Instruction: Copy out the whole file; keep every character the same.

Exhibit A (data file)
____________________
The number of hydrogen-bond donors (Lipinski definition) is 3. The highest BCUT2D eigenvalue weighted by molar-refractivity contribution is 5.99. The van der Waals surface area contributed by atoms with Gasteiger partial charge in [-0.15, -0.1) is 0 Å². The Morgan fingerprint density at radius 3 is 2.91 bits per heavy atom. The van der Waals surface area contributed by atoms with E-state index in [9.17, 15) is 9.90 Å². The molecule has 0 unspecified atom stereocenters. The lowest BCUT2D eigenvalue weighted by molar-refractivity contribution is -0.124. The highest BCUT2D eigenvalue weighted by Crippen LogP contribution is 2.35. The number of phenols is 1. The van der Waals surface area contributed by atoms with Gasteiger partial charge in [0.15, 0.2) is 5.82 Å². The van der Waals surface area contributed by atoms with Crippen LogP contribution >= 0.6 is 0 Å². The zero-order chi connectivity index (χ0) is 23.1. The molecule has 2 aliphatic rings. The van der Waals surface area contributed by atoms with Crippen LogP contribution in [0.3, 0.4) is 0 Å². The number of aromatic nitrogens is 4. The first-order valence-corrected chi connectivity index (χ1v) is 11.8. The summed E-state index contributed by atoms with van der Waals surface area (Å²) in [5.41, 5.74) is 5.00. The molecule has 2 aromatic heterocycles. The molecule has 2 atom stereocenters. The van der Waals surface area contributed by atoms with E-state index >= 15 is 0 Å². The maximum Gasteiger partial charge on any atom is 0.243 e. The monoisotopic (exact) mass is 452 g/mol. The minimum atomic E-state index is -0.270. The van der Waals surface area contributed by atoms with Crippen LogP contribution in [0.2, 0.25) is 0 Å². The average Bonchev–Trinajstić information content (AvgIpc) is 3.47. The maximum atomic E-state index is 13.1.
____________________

The number of hydrogen-bond donors (Lipinski definition) is 3. The highest BCUT2D eigenvalue weighted by molar-refractivity contribution is 5.99. The van der Waals surface area contributed by atoms with Gasteiger partial charge in [-0.15, -0.1) is 0 Å². The Morgan fingerprint density at radius 3 is 2.91 bits per heavy atom. The van der Waals surface area contributed by atoms with E-state index in [9.17, 15) is 9.90 Å². The molecule has 0 unspecified atom stereocenters. The lowest BCUT2D eigenvalue weighted by molar-refractivity contribution is -0.124. The highest BCUT2D eigenvalue weighted by Crippen LogP contribution is 2.35. The number of phenols is 1. The van der Waals surface area contributed by atoms with Gasteiger partial charge in [0.15, 0.2) is 5.82 Å². The van der Waals surface area contributed by atoms with Crippen LogP contribution >= 0.6 is 0 Å². The zero-order chi connectivity index (χ0) is 23.1. The molecule has 2 aliphatic rings. The van der Waals surface area contributed by atoms with Crippen LogP contribution in [0.3, 0.4) is 0 Å². The number of aromatic nitrogens is 4. The first-order valence-corrected chi connectivity index (χ1v) is 11.8. The summed E-state index contributed by atoms with van der Waals surface area (Å²) in [5.41, 5.74) is 5.00. The molecule has 2 aromatic heterocycles. The molecule has 2 atom stereocenters. The van der Waals surface area contributed by atoms with E-state index >= 15 is 0 Å². The maximum Gasteiger partial charge on any atom is 0.243 e. The monoisotopic (exact) mass is 452 g/mol. The minimum atomic E-state index is -0.270. The van der Waals surface area contributed by atoms with Crippen LogP contribution in [0.2, 0.25) is 0 Å². The average Bonchev–Trinajstić information content (AvgIpc) is 3.47. The maximum atomic E-state index is 13.1.